The boorishness of Americans abroad fifty years ago could be attributed to poor general education, an uncouthness and cultural insensitivity that came with easy money and fast social climbing during an age of relative prosperity and burgeoning, low-cost intercontinental jet travel. The boorishness of Americans on the world stage today cuts across social strata, is indifferent to educational attainments and is wholly bipartisan. It is an outgrowth of the triumphalism that took hold in America after we “won” the Cold War and the Soviet Union, with its world-wide push-back to American foreign policy, collapsed, with no other great power or combination of powers to fill the breach.  What followed has been two decades of America’s largely getting its own way in international affairs and paying very little heed to the interests or the views of others.

Readers will note I am asserting that the unilateralism which the George W. Bush administration proclaimed as a matter of pride, both preceded and followed Bush during the Bill Clinton and Barack Obama years. The only constraints on American power have been technical (or financial) and not political.  If it can be done, then U.S. power has been doing it, whether it was bombing Serbia in 1999, invading Iraq in 2003, sending drones across international borders to assassinate presumed bad guys or, as Edward Snowden has shown us,  under cover of anti-terror vigilance, snooping on tens of millions of Americans and citizens of friendly and allied countries, up to and including presidents, popes and the United Nations Secretary General.

In a recent essay on these pages, I alluded to Barack Obama’s revealing and damning performance at his press conference in the Konstantinovsky Palace, St Petersburg, on 6 September at the conclusion of the last G-20 meeting. Now I will be more specific. A journalist asked him how he expected to patch up relations with Brazilian president Dilma Rousseff given her outrage over NSA spying on her personal communications. Obama clearly was thinking spontaneously and spoke from the heart, such as it is.  He said that this is what intelligence agencies the world over do, that U.S. capabilities merely happened to be so much greater than those of other countries just as its military capabilities were greater, and that since Brazil and the United States have so many common interests, it was obvious that the countries would swiftly move beyond the present differences.  To summarize, his position was essentially: “And what is she going to do about it? This is who we are…” George W. Bush could not have arrived at a more arrogant and insulting response had he been put to the same test. All of which is rather disappointing, given that George W. was a C-student, the lazy favored son of a political dynasty, whereas Barack Obama was a top student in his class at the Harvard Law School, presumably owing his success to hard work and superior intelligence. Moreover, Obama had waged his 2008 presidential campaign precisely by highlighting his greater capacity for dialogue and empathy in a rebuke to unilateralism.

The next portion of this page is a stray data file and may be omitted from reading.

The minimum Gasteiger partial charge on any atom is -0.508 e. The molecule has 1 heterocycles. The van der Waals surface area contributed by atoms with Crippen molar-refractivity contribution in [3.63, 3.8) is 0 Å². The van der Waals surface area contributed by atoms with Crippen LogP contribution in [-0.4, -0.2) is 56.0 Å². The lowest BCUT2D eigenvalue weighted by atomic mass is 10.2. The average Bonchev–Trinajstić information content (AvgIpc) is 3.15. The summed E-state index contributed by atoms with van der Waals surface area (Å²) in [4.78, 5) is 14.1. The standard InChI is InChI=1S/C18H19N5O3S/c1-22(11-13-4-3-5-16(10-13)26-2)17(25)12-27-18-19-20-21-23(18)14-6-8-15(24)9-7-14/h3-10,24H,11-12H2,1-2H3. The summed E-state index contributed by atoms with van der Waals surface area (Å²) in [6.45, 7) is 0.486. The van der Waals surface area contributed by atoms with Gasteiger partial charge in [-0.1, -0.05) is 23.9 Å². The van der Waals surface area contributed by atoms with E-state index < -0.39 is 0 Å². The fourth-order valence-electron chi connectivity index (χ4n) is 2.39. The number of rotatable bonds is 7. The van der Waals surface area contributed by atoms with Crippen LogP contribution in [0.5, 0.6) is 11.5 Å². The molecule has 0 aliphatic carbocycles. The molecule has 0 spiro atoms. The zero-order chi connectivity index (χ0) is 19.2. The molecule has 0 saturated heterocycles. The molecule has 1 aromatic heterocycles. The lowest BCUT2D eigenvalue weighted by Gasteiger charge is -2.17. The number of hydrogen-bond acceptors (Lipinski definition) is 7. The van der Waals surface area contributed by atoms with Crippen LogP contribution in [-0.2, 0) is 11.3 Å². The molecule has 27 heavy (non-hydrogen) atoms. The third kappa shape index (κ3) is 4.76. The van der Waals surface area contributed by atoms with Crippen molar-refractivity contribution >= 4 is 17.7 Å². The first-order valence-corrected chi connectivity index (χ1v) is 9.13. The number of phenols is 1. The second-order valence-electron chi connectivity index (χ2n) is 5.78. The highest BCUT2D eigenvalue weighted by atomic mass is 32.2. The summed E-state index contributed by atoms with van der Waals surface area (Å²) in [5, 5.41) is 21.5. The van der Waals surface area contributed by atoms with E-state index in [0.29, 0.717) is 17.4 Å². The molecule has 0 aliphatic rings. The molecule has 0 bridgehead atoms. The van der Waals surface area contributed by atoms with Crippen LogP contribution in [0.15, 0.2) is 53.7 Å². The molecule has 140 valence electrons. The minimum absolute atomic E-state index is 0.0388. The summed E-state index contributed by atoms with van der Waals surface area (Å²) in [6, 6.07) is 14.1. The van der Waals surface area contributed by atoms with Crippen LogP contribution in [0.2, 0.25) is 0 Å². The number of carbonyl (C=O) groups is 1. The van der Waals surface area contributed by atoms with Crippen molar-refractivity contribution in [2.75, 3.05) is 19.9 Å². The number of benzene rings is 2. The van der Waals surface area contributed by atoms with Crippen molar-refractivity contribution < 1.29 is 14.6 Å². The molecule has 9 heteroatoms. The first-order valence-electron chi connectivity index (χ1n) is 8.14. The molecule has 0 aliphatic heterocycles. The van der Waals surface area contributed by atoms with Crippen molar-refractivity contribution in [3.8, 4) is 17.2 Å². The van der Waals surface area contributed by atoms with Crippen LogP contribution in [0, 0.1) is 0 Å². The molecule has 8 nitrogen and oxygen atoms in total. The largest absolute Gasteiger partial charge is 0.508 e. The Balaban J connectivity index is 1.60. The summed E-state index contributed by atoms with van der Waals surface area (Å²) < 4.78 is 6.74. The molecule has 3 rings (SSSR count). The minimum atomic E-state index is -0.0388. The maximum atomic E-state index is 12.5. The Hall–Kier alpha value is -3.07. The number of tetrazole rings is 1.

In the month since then, as American authorities have responded to the daily drip of revelations about the misdeeds and overreaching of their intelligence agencies thanks primarily to The Guardian and other media entrusted with Edward Snowden’s trove of secret documents, the notion that what can be done in the name of homeland security should be done has finally taken a hit.  In ordering a review of NSA operations, Obama now specifically set as the objective to see what can be scaled back, how to ensure that the agencies take no more than they truly need and that a new balance is struck between privacy and security.


So far, so good.  But the broader principle still has not come to the surface:  American foreign policy ambitions must be similarly pared back to take into account not merely the physical and financial limits of power but also the limits of decency in a world where other countries also exist and have interests which must be respected. Failing that, a stable world order is not sustainable and we may anticipate great turbulence ahead.




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 G. Doctorow is an occasional guest lecturer at St. Petersburg State University and Research Fellow of the American University in Moscow. His latest book, Stepping Out of Line: Collected (Nonconformist) Essays on Russian-American Relations, 2008-12, is available in paperback and e-book from and affiliated websites worldwide. Also on sale in Sterling and Waterstone’s booksellers, Brussels.


© Gilbert Doctorow, 2013